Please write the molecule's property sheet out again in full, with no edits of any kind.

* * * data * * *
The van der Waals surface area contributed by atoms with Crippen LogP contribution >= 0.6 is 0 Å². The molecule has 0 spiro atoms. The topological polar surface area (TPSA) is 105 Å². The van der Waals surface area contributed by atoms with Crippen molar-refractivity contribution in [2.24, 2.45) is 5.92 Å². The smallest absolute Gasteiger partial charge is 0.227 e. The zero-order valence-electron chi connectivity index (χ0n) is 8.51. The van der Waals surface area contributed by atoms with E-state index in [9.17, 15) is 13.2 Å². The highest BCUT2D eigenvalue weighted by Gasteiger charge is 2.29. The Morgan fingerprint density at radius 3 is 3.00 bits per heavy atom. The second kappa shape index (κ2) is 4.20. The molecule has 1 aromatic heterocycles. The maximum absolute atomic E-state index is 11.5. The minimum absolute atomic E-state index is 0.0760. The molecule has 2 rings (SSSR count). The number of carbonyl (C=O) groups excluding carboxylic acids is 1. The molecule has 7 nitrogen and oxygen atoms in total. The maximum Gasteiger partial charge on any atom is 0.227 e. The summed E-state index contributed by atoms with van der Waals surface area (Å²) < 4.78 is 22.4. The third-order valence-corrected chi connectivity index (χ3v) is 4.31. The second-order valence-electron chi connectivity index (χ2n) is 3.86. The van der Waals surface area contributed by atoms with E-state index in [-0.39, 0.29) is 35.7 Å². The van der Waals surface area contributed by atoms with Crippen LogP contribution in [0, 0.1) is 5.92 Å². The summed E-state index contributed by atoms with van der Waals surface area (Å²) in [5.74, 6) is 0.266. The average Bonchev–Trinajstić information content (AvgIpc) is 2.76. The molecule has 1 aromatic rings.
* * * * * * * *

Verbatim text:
The van der Waals surface area contributed by atoms with Crippen LogP contribution >= 0.6 is 0 Å². The molecule has 0 spiro atoms. The topological polar surface area (TPSA) is 105 Å². The van der Waals surface area contributed by atoms with Crippen molar-refractivity contribution in [2.24, 2.45) is 5.92 Å². The smallest absolute Gasteiger partial charge is 0.227 e. The zero-order valence-electron chi connectivity index (χ0n) is 8.51. The van der Waals surface area contributed by atoms with E-state index in [9.17, 15) is 13.2 Å². The highest BCUT2D eigenvalue weighted by Gasteiger charge is 2.29. The Morgan fingerprint density at radius 3 is 3.00 bits per heavy atom. The second kappa shape index (κ2) is 4.20. The molecule has 1 aromatic heterocycles. The maximum absolute atomic E-state index is 11.5. The minimum absolute atomic E-state index is 0.0760. The molecule has 2 rings (SSSR count). The number of carbonyl (C=O) groups excluding carboxylic acids is 1. The molecule has 7 nitrogen and oxygen atoms in total. The maximum Gasteiger partial charge on any atom is 0.227 e. The summed E-state index contributed by atoms with van der Waals surface area (Å²) < 4.78 is 22.4. The third-order valence-corrected chi connectivity index (χ3v) is 4.31. The second-order valence-electron chi connectivity index (χ2n) is 3.86. The van der Waals surface area contributed by atoms with E-state index in [-0.39, 0.29) is 35.7 Å². The van der Waals surface area contributed by atoms with Crippen LogP contribution in [0, 0.1) is 5.92 Å². The summed E-state index contributed by atoms with van der Waals surface area (Å²) in [5.74, 6) is 0.266. The average Bonchev–Trinajstić information content (AvgIpc) is 2.76. The molecule has 1 aromatic rings.